If either the former or both materialise, then it will almost certainly be the political end of this government.

The government has not shown its competency so far. When under greater pressure, it is even less likely that it will perform better.

PS: To redeem itself, the government needs to break with outdated thinking that any infrastructure building will be good no matter how it is managed and how wasteful it is. It needs to improve its big project management skills, to say the least.


Australian aged care and homes of aged people

Comments on David Uren and Lauren Wilson “Assets-test reform for aged care”, 21/01/2011, http://www.theaustralian.com.au/national-affairs/assets-test-reform-for-aged-care/comments-fn59niix-1225991995093

It is funny nowadays that the Productivity Commission is used for any inquiry, irrespective whether it has the expertise or not.

What the hell why it should have been asked to inquire into aged care funding issues and whether aged people should sell their homes or not?

What the hell do they have anything to do with 'productivity'?

Is it a joke?

Further, Australia is used to have hundreds of pages reports. This report is reportedly more than 500 pages. The Henry review is few hundred pages.

Why so many hundred pages?

Why so complicated and complex reports?

Isn't it similar to our tax laws running thousands pages that very few people can comprehend?

PS: by the way I do not find the idea attractive of including own homes in means test for aged care and forcing older people to have to sell their homes.

Asia financial reforms

Comments on Andrew Sheng "Asia must reform financial institutions in its own image" 13/01/2011, http://www.eastasiaforum.org/2011/01/13/asia-must-reform-financial-institutions-in-its-own-image/#comments

A few comments on the post.

Firstly, the following statement may not be correct: ‘In terms of the global architecture, the dollar and the euro will remain as global reserve currencies within the next two decades at the very minimum.’

Twenty years are a very long time. The underlying reason Shen used for that statement ignores the international dynamics and the rapid shifting in world economic weight and trade. The current lack of consensus on an Asian currency or currencies is likely to be very temporary.

Secondly, the idea of using a Tobin tax for fx transactions should at least be complemented with a tax refund mechanism for non-speculative transactions after they can be proved to be, to reduce the undue impact on market efficiency of such a tax

Thirdly, the ‘too big to fail’ dilemma should not be that hard to address. Shareholders and bank and financial executives must be held to account, no matter how big a bank or financial firm is. They must be made to pay for their mismanagement and / or neglect of duties. Moral hazard issue should never be allowed. The worst outcome for a country can only be nationalisation temporarily to prevent any financial fall out. If that does occur, it would wipe out all shareholders’ value, and allow both the authorities and shareholders to prosecute company executives for their neglect of duties and or mismanagement.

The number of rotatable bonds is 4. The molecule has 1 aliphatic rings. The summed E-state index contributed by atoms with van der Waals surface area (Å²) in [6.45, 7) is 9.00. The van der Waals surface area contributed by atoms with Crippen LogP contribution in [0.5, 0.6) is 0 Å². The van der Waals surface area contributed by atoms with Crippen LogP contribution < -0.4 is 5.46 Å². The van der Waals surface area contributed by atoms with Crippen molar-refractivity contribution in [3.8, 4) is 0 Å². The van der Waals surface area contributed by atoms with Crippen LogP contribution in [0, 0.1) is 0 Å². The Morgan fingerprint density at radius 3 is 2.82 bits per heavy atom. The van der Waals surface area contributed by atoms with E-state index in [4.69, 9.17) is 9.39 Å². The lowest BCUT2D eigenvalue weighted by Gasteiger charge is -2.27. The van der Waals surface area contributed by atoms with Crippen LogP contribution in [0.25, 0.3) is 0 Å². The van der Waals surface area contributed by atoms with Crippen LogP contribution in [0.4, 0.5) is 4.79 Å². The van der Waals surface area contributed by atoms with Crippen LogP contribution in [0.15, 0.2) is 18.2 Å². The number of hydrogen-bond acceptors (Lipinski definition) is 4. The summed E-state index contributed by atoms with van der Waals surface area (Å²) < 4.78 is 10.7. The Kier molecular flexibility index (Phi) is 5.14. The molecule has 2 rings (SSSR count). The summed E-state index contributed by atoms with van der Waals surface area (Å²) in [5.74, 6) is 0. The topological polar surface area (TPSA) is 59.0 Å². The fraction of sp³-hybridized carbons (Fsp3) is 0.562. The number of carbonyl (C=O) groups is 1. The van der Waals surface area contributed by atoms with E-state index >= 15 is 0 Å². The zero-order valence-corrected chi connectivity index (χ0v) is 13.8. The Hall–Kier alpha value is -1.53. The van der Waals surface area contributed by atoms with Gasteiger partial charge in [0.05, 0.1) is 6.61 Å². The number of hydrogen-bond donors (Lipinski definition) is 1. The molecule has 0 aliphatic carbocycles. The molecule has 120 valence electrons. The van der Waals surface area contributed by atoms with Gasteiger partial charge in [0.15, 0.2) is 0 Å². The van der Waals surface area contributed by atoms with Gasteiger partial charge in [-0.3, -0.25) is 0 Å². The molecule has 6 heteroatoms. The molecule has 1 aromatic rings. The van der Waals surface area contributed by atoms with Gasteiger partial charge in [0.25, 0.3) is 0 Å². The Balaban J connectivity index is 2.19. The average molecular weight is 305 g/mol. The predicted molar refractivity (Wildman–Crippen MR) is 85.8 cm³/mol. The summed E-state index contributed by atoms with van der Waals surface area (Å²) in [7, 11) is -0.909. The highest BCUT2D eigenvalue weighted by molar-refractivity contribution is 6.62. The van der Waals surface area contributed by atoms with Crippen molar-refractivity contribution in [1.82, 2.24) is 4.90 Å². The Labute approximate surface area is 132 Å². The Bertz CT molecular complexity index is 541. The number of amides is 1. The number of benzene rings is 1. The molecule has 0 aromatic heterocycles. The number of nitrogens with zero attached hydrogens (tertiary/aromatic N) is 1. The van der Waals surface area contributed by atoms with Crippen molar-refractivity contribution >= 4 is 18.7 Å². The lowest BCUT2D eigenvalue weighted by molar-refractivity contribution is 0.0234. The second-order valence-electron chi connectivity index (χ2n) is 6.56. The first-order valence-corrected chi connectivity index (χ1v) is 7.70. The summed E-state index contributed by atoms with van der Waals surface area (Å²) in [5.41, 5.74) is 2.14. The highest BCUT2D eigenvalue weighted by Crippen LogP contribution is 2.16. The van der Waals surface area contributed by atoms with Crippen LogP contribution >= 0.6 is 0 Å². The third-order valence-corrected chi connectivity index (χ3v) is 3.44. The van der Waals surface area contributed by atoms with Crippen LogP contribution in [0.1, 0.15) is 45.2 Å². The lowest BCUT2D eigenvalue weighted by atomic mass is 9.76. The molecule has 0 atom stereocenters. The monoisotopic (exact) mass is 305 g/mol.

Gillard's pondering a new levy

Comments on ABC report “PM flags levy to pay for flood recovery”, By Alexandra Kirk, 21/01/2011, http://www.abc.net.au/news/stories/2011/01/21/3117858.htm?section=justin

This is how Gillard will achieve both - by a special levy.

One can guess that when she realise she cannot deliver a surplus, she will probably have another new tax to cover the budget hole to achieve her surplus.

She says the economy is strong and will be running hot next year. Then why does she need to introduce a levy, particular given that she also says higher food prices. So why would the consumers have to pay extra taxes when the prices they have to pay are also higher?

Will she also impose a levy on businesses? If not, then why should only consumers shoulder her levy, for whatever purpose? This is exactly how the government treats personal taxpayers with contempt!
All what she says is illogical and in defiant of common sense, isn't it?
This is what she will be remembered for her leadership of lack of it during her very likely short term Prime Ministership.

Poor Gillard.


Labor's deficit and arrogance

Comments on Mumble Blog (Peter Brent) “Labor’s debt and deficit problem”, 20/01/2011, http://blogs.theaustralian.news.com.au/mumble/index.php/theaustralian/comments/labors_debt_and_deficit_problem/

Peter, your concluding remark is: "This government could do with a dose of arrogance."

I don't know what you meant exactly.

I would have thought that this government does not have a deficit of arrogance: it has enough but what it has is the wrong sort of arrogance, I am afraid to say.